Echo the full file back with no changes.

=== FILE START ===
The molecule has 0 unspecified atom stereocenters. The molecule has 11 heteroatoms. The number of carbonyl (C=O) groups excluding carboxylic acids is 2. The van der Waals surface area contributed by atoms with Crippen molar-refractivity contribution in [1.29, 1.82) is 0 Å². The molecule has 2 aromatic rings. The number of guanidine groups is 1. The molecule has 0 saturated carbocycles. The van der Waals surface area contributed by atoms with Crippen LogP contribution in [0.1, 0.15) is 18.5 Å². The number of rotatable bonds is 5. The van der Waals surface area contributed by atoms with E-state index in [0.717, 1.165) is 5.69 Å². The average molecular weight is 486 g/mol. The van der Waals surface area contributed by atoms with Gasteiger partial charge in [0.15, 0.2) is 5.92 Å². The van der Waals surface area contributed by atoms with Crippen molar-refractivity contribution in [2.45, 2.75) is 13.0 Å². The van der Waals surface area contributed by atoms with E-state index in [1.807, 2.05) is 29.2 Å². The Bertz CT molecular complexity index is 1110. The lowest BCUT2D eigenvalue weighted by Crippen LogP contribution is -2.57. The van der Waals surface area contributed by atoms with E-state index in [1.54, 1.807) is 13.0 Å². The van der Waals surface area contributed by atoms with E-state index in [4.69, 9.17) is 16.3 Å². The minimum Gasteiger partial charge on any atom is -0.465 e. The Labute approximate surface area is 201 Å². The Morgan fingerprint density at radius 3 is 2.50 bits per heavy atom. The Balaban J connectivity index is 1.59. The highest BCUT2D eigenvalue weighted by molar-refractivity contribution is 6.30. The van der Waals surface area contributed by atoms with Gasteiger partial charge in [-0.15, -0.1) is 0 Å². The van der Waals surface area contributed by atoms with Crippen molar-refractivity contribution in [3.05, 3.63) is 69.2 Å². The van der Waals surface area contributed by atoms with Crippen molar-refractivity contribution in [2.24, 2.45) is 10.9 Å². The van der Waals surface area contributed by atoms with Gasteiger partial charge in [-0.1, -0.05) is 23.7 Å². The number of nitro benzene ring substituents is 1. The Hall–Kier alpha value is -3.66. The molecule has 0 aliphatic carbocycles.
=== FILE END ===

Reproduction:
The molecule has 0 unspecified atom stereocenters. The molecule has 11 heteroatoms. The number of carbonyl (C=O) groups excluding carboxylic acids is 2. The van der Waals surface area contributed by atoms with Crippen molar-refractivity contribution in [1.29, 1.82) is 0 Å². The molecule has 2 aromatic rings. The number of guanidine groups is 1. The molecule has 0 saturated carbocycles. The van der Waals surface area contributed by atoms with Crippen LogP contribution in [0.1, 0.15) is 18.5 Å². The number of rotatable bonds is 5. The van der Waals surface area contributed by atoms with E-state index in [0.717, 1.165) is 5.69 Å². The average molecular weight is 486 g/mol. The van der Waals surface area contributed by atoms with Gasteiger partial charge in [0.15, 0.2) is 5.92 Å². The van der Waals surface area contributed by atoms with Crippen molar-refractivity contribution in [2.45, 2.75) is 13.0 Å². The van der Waals surface area contributed by atoms with E-state index in [1.807, 2.05) is 29.2 Å². The Bertz CT molecular complexity index is 1110. The lowest BCUT2D eigenvalue weighted by Crippen LogP contribution is -2.57. The van der Waals surface area contributed by atoms with E-state index in [1.54, 1.807) is 13.0 Å². The van der Waals surface area contributed by atoms with E-state index in [4.69, 9.17) is 16.3 Å². The minimum Gasteiger partial charge on any atom is -0.465 e. The Labute approximate surface area is 201 Å². The Morgan fingerprint density at radius 3 is 2.50 bits per heavy atom. The Balaban J connectivity index is 1.59. The highest BCUT2D eigenvalue weighted by molar-refractivity contribution is 6.30. The van der Waals surface area contributed by atoms with Gasteiger partial charge in [-0.15, -0.1) is 0 Å². The van der Waals surface area contributed by atoms with Crippen molar-refractivity contribution in [3.05, 3.63) is 69.2 Å². The van der Waals surface area contributed by atoms with Crippen molar-refractivity contribution in [2.24, 2.45) is 10.9 Å². The van der Waals surface area contributed by atoms with Gasteiger partial charge in [-0.1, -0.05) is 23.7 Å². The number of nitro benzene ring substituents is 1. The Hall–Kier alpha value is -3.66. The molecule has 0 aliphatic carbocycles.